Las Vegas to Los Cabos

   
Lover’s Beach, Cabo St. Lucas, Baja California Sur, Mexico

I recently rode my DRZ 400 from Las Vegas down to Los Cabos, Mexico. I went through Arizona and crossed into Mexico at Sonoyta, which was completely hassle-free. I then continued south through the state of Sonora to the city of Hermosillo where I spent the first night.

This was not my first time in Hermosillo. I first stayed there during our 2007 motorcycle trip from Toronto to Buenos Aires. After Ted’s crash in the mountains west of the city, we spent about 4 days in Hermosillo so that Ted could convalesce in comfort before setting off for another 20,000 km of riding. I have a soft spot for Hermosillo because of the kindness and generosity that we encountered in this area on our previous trip, especially following Ted’s crash.

On the current trip I courted danger by riding over an hour after dark (with a tinted visor no less) just to get to Hermosillo. I wanted a hot shower, a decent meal, and a comfortable bed – all of which I knew were available in abundance in Hermosillo but not necessarily in the villages to the north. When Ted heard of my night riding his response that I had not gained any wisdom as a Neurology resident. My response is that true wisdom is knowing when a menu is just a wish-list. That may be the most profound statement I’ve ever made on this blog. Also, it takes wisdom to to be able to take one look at a town and realize that no hot showers are in the offing. Just because I have endured tough conditions on past adventures does not mean I would not chose comfort if it were available. And Mexico is a land of comfort if you know where to look.

The next day I set off for Los Mochis, where there is a Ferry to La Paz on the Baja Peninsula. After indulging in an exquisite seafood feast at El Farallon (“if you like seafood there’s no reason to eat anywhere else” according to the guidebook), I took the overnight Ferry to La Paz. Yes, I admit I paid extra for my own private cabin and slept soundly for the crossing. It was worth every penny. But I suppose a private cabin was not even necessary as the ferry was one of the nicest I had been on. I had been expecting the worst after some previous dubious crossings, such as from Aqaba, Jordan to Nuweiba, Egypt or from Aswan, Egypt to Wadi Halfa, Sudan. This was more civilized than even the crossings to Vancouver Island.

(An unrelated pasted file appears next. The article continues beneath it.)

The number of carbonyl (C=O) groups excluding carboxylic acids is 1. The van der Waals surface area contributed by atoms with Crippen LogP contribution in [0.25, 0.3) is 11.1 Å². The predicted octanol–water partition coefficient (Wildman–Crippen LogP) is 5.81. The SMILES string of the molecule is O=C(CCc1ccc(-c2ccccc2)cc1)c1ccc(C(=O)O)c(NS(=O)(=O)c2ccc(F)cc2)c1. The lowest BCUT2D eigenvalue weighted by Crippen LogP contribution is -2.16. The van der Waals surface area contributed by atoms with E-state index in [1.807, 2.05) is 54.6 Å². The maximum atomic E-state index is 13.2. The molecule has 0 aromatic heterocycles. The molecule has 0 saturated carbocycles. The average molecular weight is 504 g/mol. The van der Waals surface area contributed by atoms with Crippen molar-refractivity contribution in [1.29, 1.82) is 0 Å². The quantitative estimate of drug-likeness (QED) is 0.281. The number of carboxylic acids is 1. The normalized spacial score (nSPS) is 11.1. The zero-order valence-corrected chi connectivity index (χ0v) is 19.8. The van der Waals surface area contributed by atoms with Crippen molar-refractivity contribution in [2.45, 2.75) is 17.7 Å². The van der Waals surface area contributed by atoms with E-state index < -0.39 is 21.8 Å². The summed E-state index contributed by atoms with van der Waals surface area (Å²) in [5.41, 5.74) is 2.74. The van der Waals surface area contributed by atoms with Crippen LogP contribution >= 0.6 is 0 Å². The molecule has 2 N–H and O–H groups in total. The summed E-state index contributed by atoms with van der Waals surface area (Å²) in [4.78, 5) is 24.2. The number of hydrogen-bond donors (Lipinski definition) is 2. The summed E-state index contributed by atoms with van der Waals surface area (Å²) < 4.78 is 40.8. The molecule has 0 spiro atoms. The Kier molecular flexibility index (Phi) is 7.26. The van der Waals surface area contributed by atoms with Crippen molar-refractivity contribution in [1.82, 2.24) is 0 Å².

Pacific Highway No. 1, Baja California Sur, Mexico

As soon as I rode off the Ferry in Baja California I felt like I was in a different world. The rocky cliffs and desert landscape seemed so at odds with the crystal blue waters of the Sea of Cortez. I was treated to some fantastic riding along the Pacific coast highway from Todos Santos to Cabo St. Lucas. Unfortunately I fear that this area is too beautiful for it’s own good. Scores of new resorts are being built and the fun little twisty two lane highway is being replaced by a twinned superhighway. Construction has already started from both ends. I hope that development doesn’t destroy the isolated beauty of the area known as the Marlin capital of the world.

I left my motorcycle in the care of the Finisterra resort where I relaxed for 4 days at the end of my trip before flying back to Calgary. I look forward to the second stage of my trip which will take me the length of the Baja peninsula and up the west coast of California. My plan is to ride from Los Cabos to San Francisco in February.


Finisterra resort, Cabo St. Lucas, Mexico. I would often see gray whales going by from the pool.

On this trip I used Spot Satellite technology to track my progress using GPS coordinates. You can view my route on an interactive google map.

Mexico Motorcycle Trip


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